This is a blog about raising funds for social service agencies. It is not a political blog, but we must admit to ourselves that:
- Poverty is political.
- There is no reason that any of our organizations should exist. We should all be working to put ourselves out of business.
- Government responses to these situations are the only way to effect true change.
Contact your senators today and ask them to cosponsor the Global Poverty Act (S.2433). Call your senator(s) at 1-800-826-3688 as soon as possible, but no later than July 25.Learn more here:
[Note- this is a special 800 number that connects to the US Capitol switchboard, where you will ask to be connected to your senator’s office]
As Congress approaches the end of the current legislative session, the Global Poverty Act (S. 2433) still awaits passage by the full Senate. This bill must be passed before the session ends, or the process will have to start all over again in the next Congress. The Global Poverty Act has already passed the full House and the Senate Foreign Relations Committee; it is now time to push Senate leadership to move this bill to the floor for full Senate consideration.
The best way to make the case to leadership that the Global Poverty Act should be considered by the full Senate is to have a strong bipartisan list of senators cosponsoring the legislation. Presently, the bill has been cosponsored by 24 senators.
The Global Poverty Act seeks to bring clarity, coordination, and accountability to our foreign assistance programs. Currently, U.S. global development policies and programs are scattered across more than 25 different federal agencies. Increased coordination is sorely needed to be effective. The act would require the president to develop and implement a coordinated strategy of U.S. aid, debt relief, and trade policies to meet the goal of cutting by half the number of people who live on less than $1 a day by 2015. The legislation would require regular reports to Congress on U.S. efforts to fight extreme poverty.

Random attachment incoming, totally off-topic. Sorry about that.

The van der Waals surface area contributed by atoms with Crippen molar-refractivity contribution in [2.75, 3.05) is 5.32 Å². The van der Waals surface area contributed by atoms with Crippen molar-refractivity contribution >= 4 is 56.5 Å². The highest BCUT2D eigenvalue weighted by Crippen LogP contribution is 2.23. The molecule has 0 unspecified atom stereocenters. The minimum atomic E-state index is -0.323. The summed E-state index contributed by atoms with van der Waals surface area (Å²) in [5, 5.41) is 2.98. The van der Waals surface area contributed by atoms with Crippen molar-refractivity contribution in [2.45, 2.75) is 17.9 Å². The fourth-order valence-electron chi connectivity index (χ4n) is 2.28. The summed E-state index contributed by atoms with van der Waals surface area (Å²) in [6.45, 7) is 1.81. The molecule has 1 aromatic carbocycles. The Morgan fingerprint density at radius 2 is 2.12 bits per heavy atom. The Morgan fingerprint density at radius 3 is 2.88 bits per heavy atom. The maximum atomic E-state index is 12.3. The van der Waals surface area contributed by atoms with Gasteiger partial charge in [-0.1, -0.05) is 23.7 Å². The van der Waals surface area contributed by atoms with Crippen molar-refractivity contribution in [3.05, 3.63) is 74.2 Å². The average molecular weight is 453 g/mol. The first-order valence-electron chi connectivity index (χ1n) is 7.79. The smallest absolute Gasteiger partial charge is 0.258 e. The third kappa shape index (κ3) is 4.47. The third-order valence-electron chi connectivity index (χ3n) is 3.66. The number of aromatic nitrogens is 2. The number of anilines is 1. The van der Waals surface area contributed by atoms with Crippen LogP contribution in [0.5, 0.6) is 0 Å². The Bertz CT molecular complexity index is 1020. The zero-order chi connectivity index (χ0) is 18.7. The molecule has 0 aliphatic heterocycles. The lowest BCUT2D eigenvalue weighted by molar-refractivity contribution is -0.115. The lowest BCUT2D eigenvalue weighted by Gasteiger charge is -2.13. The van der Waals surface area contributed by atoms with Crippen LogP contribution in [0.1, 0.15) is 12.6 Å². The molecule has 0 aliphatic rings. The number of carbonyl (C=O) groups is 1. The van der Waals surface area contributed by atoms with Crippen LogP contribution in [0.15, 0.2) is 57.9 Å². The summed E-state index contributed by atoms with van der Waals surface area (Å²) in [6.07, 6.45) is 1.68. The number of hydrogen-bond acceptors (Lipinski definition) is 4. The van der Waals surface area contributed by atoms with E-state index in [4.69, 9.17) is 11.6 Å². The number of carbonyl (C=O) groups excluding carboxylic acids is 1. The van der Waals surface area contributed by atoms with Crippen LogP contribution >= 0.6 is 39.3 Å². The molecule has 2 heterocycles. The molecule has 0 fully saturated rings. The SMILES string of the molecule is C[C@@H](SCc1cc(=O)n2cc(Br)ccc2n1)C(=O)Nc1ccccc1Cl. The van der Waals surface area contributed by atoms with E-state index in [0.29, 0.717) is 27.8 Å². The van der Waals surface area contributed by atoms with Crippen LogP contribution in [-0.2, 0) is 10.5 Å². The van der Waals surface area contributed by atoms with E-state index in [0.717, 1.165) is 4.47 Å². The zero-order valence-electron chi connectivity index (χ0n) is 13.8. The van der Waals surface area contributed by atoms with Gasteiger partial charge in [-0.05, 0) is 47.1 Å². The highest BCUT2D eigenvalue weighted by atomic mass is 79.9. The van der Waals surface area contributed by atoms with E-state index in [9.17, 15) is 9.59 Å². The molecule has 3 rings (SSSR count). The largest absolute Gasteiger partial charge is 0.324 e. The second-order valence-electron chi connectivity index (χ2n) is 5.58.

The Global Poverty Act does not establish any new programs. Instead, it highlights the fact that extreme poverty won’t be solved by aid alone, but needs to be supported by good trade policy, debt cancellation, and public-private partnerships. These functions are currently scattered across the U.S. government. The Congressional Budget Office has estimated that the bill would cost less than $1 million to implement.
The Global Poverty Act (H.R. 1302) was introduced in the House of Representatives by Reps. Adam Smith (D-WA) and Spencer Bachus (R-AL) and collected 84 bipartisan cosponsors before it was passed on September 25, 2007. The Senate bill, S. 2433, was passed by the Foreign Relations Committee earlier this year and awaits the full approval of the Senate.
- Please cosponsor the Global Poverty Act.
- With time running out on the legislative calendar, Senate leadership needs to see a robust list of cosponsors to move this important bill to the floor.
- The Global Poverty Act seeks to bring clarity, coordination, and accountability to our foreign assistance programs has already passed through the House and has bipartisan support in the Senate.
- Currently, U.S. global development policies and programs are scattered across more than 25 different federal agencies. The Global Poverty Act would require us to look at U.S. policies across these government departments to improve our development work and report back on progress to the Congress.
- The Congressional Budget Office has estimated the bill would cost less than $1 million to implement. The senator should support this important bipartisan legislation.